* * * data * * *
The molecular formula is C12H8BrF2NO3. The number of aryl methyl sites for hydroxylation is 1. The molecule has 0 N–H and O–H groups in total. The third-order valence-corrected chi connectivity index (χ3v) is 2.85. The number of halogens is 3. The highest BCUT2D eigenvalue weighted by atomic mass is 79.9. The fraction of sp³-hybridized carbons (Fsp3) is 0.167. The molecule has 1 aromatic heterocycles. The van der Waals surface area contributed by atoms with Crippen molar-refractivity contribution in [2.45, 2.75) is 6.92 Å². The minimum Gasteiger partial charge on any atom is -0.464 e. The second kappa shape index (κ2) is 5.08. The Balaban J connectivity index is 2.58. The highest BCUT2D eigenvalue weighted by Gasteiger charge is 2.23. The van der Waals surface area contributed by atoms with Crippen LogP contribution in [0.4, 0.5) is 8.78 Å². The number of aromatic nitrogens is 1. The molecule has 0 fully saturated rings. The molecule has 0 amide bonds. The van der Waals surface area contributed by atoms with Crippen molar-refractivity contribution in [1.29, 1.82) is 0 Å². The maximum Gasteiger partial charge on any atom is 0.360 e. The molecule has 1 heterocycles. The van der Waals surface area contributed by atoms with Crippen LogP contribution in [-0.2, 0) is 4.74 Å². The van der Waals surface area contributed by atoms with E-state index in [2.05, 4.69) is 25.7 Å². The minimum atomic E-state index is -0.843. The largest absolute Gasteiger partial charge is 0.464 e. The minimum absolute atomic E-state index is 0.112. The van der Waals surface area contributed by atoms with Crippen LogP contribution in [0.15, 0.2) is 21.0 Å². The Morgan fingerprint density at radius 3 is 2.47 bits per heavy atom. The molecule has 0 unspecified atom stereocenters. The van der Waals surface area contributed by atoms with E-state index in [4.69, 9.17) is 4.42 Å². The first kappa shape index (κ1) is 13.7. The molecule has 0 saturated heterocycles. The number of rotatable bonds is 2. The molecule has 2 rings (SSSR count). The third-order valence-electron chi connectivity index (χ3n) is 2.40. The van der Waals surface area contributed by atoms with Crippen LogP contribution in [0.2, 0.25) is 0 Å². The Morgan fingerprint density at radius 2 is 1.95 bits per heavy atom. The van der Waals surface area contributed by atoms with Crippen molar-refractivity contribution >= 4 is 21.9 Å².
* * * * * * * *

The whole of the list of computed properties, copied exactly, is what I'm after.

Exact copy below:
The molecular formula is C12H8BrF2NO3. The number of aryl methyl sites for hydroxylation is 1. The molecule has 0 N–H and O–H groups in total. The third-order valence-corrected chi connectivity index (χ3v) is 2.85. The number of halogens is 3. The highest BCUT2D eigenvalue weighted by atomic mass is 79.9. The fraction of sp³-hybridized carbons (Fsp3) is 0.167. The molecule has 1 aromatic heterocycles. The van der Waals surface area contributed by atoms with Crippen molar-refractivity contribution in [2.45, 2.75) is 6.92 Å². The minimum Gasteiger partial charge on any atom is -0.464 e. The second kappa shape index (κ2) is 5.08. The Balaban J connectivity index is 2.58. The highest BCUT2D eigenvalue weighted by Gasteiger charge is 2.23. The van der Waals surface area contributed by atoms with Crippen LogP contribution in [0.4, 0.5) is 8.78 Å². The number of aromatic nitrogens is 1. The molecule has 0 fully saturated rings. The molecule has 0 amide bonds. The van der Waals surface area contributed by atoms with Crippen molar-refractivity contribution in [1.29, 1.82) is 0 Å². The maximum Gasteiger partial charge on any atom is 0.360 e. The molecule has 1 heterocycles. The van der Waals surface area contributed by atoms with Crippen LogP contribution in [-0.2, 0) is 4.74 Å². The van der Waals surface area contributed by atoms with E-state index in [2.05, 4.69) is 25.7 Å². The minimum atomic E-state index is -0.843. The largest absolute Gasteiger partial charge is 0.464 e. The minimum absolute atomic E-state index is 0.112. The van der Waals surface area contributed by atoms with Crippen LogP contribution in [0.15, 0.2) is 21.0 Å². The Morgan fingerprint density at radius 3 is 2.47 bits per heavy atom. The molecule has 0 unspecified atom stereocenters. The van der Waals surface area contributed by atoms with E-state index in [4.69, 9.17) is 4.42 Å². The first kappa shape index (κ1) is 13.7. The molecule has 0 saturated heterocycles. The number of rotatable bonds is 2. The molecule has 2 rings (SSSR count). The third-order valence-electron chi connectivity index (χ3n) is 2.40. The van der Waals surface area contributed by atoms with Crippen LogP contribution in [0.2, 0.25) is 0 Å². The Morgan fingerprint density at radius 2 is 1.95 bits per heavy atom. The van der Waals surface area contributed by atoms with Crippen molar-refractivity contribution >= 4 is 21.9 Å².